Tuesday, January 5, 2016

‘Fallen: Out of the Sex Industry and Into the Arms of the Savior’ (Book Review)

As a little girl, Annie Lobert longed for love and acceptance. Instead she learned that she was worthless in the eyes of others, from her emotionally abusive father to the men she met at bars and clubs, who thought nothing of drugging and raping her. Anxious to gain control over her life, she turned to “high-class prostitution,” making some serious money. But what she thought would be a short-term job (to save up for school, of course) soon turned into a terrifying form of slavery.

If you’re looking for something to read this Human Trafficking Awareness Month (or anytime really), consider Fallen: Out of the Sex Industry and Into the Arms of the Savior (Worthy, 2015). Part testimonial, part memoir, this book tells the heartbreaking story of Annie Lobert’s experience working as an “escort” in Hawaii, Las Vegas, and her home state Minnesota. While a life of expensive jewelry, handbags, and cars might appear glamourous to some, Lobert reveals the darker side of being a sex worker, including the toxic relationship between her and her pimp. Now free from that life, the founder of Hookers for Jesus devotes her time to reaching out to other prostitutes and raising public awareness.

Despite its heavy topic, Fallen is a quick read. I attribute this to the fact that the story didn’t grip me the way similar ones have. Perhaps this is due to the author’s style of writing. Lobert doesn’t allow the events of the story to unfold naturally. For example, we learn of her eventual reconciliation with her father when she’s first trying to explain her troubling childhood, instead of later in the book. Hindsight influences her comments about being used and manipulated by lovers, clients, her escort agency, and her pimp. And we don’t get to see how her miscarriages and clinical abortions affected her while she was a prostitute because she doesn’t mention them until the end, when discussing how difficult it was to forgive herself. The end result is a lack of a clear picture of how Lobert finally became aware of her situation, decided to get out for good, and came to convert to charismatic Christianity.

I appreciate Lobert opening up about her past. It’s not easy for anyone to do. I also appreciate her willingness to speak frankly about the sex industry, when many under-informed people promote it in the name of freedom and many Christians prefer to turn a blind eye to its victims in the name of upholding decency. While there is always room for improvement, Fallen is an important book in the growing number of resources addressing this social problem. For that reason, I think it deserves your consideration.

Monday, January 4, 2016

‘Unsung Heroes (and a Few Villains)’ Bible Study (Book Review)

At a conference early last year (2015), a speaker recommended Wanda Robinson’s Unsung Heroes (and a Few Villains): A Women’s Study of Lesser-Known Men in the Old Testament (Gospel Advocate, 2015). I decided not to judge the book by its messy title and bought a copy. Unfortunately, that book recommendation was probably better left ignored.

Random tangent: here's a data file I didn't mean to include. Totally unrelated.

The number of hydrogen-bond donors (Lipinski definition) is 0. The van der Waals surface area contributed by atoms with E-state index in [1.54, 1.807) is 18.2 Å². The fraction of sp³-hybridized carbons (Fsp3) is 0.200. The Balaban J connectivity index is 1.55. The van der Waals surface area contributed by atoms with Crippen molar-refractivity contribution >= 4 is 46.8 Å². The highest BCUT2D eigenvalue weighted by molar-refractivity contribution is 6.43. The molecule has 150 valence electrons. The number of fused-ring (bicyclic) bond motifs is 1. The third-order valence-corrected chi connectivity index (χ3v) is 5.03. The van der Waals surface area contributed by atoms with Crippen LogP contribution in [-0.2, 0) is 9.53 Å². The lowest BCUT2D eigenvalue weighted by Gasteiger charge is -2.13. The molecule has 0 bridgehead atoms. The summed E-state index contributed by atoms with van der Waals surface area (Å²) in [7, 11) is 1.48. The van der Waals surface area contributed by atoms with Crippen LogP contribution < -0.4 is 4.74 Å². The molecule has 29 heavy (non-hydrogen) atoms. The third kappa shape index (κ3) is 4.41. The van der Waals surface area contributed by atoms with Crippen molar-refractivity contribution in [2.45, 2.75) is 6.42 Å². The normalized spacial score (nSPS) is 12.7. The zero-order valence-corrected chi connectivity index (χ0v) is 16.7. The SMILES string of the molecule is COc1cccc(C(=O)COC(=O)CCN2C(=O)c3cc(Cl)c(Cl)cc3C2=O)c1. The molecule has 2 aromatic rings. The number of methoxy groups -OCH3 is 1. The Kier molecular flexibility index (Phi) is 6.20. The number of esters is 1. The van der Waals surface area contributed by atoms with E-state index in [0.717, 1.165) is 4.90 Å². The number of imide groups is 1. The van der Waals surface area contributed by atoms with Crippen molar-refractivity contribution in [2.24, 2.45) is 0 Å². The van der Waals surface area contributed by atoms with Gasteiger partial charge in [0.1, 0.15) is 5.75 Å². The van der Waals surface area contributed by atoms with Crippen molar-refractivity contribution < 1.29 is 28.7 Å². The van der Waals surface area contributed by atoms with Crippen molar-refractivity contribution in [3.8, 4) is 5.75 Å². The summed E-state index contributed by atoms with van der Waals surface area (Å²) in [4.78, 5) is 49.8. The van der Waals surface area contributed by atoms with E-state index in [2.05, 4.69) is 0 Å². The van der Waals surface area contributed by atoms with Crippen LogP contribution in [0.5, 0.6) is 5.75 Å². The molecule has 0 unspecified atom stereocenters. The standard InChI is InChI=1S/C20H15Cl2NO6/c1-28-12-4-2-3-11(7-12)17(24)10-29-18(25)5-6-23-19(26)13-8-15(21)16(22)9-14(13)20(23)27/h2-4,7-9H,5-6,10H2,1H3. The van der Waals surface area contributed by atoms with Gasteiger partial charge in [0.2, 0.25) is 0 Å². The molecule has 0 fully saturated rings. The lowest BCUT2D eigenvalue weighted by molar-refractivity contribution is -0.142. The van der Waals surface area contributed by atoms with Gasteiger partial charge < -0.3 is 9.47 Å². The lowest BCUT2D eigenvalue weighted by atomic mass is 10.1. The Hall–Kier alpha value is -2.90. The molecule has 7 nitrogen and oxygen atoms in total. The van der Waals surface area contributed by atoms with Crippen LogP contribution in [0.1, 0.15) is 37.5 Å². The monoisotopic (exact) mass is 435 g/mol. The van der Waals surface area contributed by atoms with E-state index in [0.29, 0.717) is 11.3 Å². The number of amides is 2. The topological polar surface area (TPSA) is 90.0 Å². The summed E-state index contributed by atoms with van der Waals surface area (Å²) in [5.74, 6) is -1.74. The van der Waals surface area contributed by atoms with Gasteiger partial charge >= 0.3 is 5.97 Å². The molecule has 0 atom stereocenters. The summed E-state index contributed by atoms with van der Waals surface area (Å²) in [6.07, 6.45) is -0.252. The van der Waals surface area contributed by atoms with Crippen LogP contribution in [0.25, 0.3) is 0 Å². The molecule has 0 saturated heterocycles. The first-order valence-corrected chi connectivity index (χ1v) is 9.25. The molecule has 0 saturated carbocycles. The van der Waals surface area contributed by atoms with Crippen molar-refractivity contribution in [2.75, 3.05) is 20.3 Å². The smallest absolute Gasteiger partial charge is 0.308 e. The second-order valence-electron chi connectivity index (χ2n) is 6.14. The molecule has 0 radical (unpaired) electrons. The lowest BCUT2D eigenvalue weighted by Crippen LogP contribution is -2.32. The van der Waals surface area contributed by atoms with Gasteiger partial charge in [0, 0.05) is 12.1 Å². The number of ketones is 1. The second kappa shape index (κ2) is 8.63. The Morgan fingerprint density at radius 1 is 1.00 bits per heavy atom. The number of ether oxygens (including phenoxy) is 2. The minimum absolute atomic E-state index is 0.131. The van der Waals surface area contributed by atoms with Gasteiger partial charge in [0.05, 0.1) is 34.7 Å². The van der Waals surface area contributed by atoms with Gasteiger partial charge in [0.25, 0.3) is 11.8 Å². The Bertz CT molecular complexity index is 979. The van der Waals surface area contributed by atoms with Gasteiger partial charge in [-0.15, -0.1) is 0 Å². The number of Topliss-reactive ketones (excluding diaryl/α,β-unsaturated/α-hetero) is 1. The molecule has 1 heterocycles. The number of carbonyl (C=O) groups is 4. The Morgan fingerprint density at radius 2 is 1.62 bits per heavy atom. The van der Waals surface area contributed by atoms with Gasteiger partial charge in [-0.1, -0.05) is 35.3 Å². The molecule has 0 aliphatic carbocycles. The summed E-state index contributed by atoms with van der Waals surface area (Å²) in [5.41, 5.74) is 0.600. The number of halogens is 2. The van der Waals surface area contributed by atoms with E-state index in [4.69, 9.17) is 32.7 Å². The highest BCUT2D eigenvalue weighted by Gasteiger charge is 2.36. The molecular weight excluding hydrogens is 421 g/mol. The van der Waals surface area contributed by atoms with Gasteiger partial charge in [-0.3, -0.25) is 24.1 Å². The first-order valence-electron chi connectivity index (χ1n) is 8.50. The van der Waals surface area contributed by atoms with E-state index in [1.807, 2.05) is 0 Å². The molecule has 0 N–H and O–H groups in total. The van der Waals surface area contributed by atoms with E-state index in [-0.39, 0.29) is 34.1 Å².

The study guide contains thirteen chapters, each centered on some of the relatively minor roles found in the Bible: Ishmael, Hur, Ithamar, Caleb, Korah, Achan, Boaz, Nabal’s servant, the 450 prophets of Baal, Gehazi, the man who touched Elisha’s bones, King Manasseh, and Ebed-Melech. The author notes some key lessons the reader can learn along with some questions for group discussion.

While I liked the overall idea and appreciated some of the insights offered, I was overwhelmingly disappointed with the book. There’s enough commentary in the Bible on some characters like Caleb and Boaz to draw some conclusions. However, featuring others like Hur and Ebed-Melech just led to a lot of unfounded speculation. The bitter truth is that the Bible just doesn’t give enough information about many individuals for us to undertake a worthwhile character analysis. Imaginative elaborations might work for fictionalized stories and feature films, but pretending that certain case studies exist when they don’t isn’t helpful for a Bible study, especially a grown-ups’ one.

The other thing that bothered me was the factual errors. This not only calls into question the author’s competence, but also that of the editor. Robinson confuses the Assyrian and Babylonian empires. (No, Babylon was never the Assyrian capital.) She claims that Ishmael was a slave because of his mother’s status. (No, this wasn’t colonial Virginia.) And she repeats a really silly story about Zulus catching ring-tailed monkeys with melons. (It’s ring-tailed lemurs. And what those Zulus were doing in Madagascar, I don’t know.) Clearly, the author never did her research, and this is the age of Google.

Needless to say, I can’t pass on the recommendation. In many churches, women’s education is sadly neglected, but books like this one don’t improve the situation. We don’t need more authors who take passages out of context or repeat a story as true because it makes a desired point. We don’t need more authors who cite one verse in six different Bible versions when Strong’s Concordance will just tell you that na‛ar can mean both “servant” and “young man.” Instead, we need authors who will fact-check, authors who will bring the content up a notch. And we need ruthless editors, who will send manuscripts back for revision until they’re truly ready for publication.